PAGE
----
Manikay Partners is a $US1.5bn New York hedge fund set up by Mr Aboud and Mr Finemore in 2008.

The fund has grown from $US300m committed by backers including shopping centre billionaire Frank Lowy and returned 26.5 per cent last year.

Mr Finemore, who is described in the ASX annual report as a recognised authority on stock exchanges, had been due to face re-election for his place on the ASX board.

The fines are for violating rules against short-selling shares in a company within five days of a public offering and then buying the shares through the offering.

Short selling is selling shares you do not own in the expectation that the price will fall and you will be able to buy them back at a profit at a later date.

The SEC proceedings say Manikay short-sold two million shares in Citigroup on December 16, 2009, ahead of the bank pricing a share offering that saw Manikay allocated 30 million shares at a discount to the market price.

The trade netted the firm $US1.675m in profits.

Manikay has 14 days to pay the SEC that "improper" profit, plus interest and penalties.

Also caught in the crackdown were Hudson Bay Capital Management, the Ontario Teachers' Pension Fund Plan and Deerfield Management.

theaustralian.com.au 19 Sep 2013

Corporate criminals are rarely brought to 'justice', as the system protects them.

From the corrupt police handling the matter to the Anglo-Masonic brethren judges, at the end of the day, it is the monies from the general populous that pays for these criminals to walk free

They are literally the criminal elite supported by governments.

JPMorgan fined $920 million for 'London whale'

JPMorgan Chase admitted wrongdoing and was fined roughly $920 million Thursday for its "London whale" trading debacle as the U.S.-based global bank settled investigations by four oversight agencies.

The settlements stopped short of assessing blame against any top executives at the nation's largest bank — and JPMorgan still faces at least two continuing investigations.

The rare admission of fault and one of the largest bank fines in history focus on an early 2012 episode in which the bank's London-based traders amassed large and risky investment positions in an effort to avoid losses in a credit portfolio. The positions were so big they drew attention from other firms' traders, who dubbed Bruno Iksil, the chief JPMorgan trader involved, "the London whale."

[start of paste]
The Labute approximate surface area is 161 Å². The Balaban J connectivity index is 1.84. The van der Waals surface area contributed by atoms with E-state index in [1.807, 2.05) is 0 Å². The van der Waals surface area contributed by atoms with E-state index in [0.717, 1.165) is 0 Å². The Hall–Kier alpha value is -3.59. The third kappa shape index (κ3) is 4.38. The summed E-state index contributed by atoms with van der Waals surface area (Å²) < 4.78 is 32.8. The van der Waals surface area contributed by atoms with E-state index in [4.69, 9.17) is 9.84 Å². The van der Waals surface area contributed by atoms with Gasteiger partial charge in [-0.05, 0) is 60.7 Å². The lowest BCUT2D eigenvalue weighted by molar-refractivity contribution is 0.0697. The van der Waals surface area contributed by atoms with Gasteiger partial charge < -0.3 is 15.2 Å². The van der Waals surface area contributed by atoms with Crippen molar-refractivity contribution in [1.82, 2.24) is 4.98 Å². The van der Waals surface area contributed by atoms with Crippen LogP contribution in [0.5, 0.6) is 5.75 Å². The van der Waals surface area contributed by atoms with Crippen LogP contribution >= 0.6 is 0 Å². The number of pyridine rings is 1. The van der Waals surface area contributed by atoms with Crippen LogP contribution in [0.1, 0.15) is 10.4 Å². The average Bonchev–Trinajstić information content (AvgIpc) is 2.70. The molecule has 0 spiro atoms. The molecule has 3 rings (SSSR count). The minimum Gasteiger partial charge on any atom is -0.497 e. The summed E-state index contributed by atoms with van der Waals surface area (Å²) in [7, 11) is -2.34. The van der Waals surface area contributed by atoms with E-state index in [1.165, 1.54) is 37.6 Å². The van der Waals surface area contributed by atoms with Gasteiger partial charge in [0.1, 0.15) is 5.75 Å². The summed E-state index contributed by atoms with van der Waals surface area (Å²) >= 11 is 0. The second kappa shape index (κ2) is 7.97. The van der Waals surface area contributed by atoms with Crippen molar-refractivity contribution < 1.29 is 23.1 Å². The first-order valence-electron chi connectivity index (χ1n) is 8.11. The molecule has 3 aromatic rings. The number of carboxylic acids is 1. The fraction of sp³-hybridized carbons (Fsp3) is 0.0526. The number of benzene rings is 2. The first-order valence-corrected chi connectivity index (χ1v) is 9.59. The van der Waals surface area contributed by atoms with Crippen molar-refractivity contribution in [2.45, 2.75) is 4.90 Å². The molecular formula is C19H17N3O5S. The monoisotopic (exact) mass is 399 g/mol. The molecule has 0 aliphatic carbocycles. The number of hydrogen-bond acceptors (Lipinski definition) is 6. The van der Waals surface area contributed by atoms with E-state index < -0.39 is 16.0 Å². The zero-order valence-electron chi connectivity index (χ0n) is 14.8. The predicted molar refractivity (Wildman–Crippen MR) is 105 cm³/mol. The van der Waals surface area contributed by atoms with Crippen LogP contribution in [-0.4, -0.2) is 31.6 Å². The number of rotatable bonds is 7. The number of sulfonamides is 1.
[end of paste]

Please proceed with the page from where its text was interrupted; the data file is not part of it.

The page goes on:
The bank initially asserted that the trades, which ultimately racked up an estimated $6.2 billion in losses, had been a hedge against risk. But the strategy instead morphed into proprietary trading for the bank's benefit — partly funded with federally insured deposits.

In trying to move past the incident, JPMorgan publicly acknowledged that it had violated federal securities laws and conceded that the losses occurred against a backdrop of deficient accounting controls. The bank also acknowledged that senior management knew that London traders were using a valuation system designed to minimize the size of the losses.

The settlements require improvements in internal oversight by the bank's board of directors, steps to remedy "unsafe and unsound" banking practices, plus upgraded audit functions.

"JPMorgan failed to keep watch over its traders as they overvalued a very complex portfolio to hide massive losses,"said George Canellos, co-director of the enforcement division at the Securities and Exchange Commission, one of the regulators involved in the settlements. "While grappling with how to fix its internal control breakdowns, JPMorgan's senior management broke a cardinal rule of corporate governance and deprived its board of critical information it needed to fully assess the company's problems and determine whether accurate and reliable information was being disclosed to investors and regulators."

Investigators echoed a scathing Senate report that earlier this year concluded JPMorgan had kept bank regulators in the dark about the losses by withholding important information.

"Bank management must also ensure open and effective communication with supervisors so that we can effectively do our jobs," said Comptroller of the Currency Thomas Curry in a statement issued with his agency's settlement filing. "Anything less is unacceptable and will not be tolerated."

The Federal Reserve, and Financial Conduct Authority in Great Britain also settled their investigations with the bank.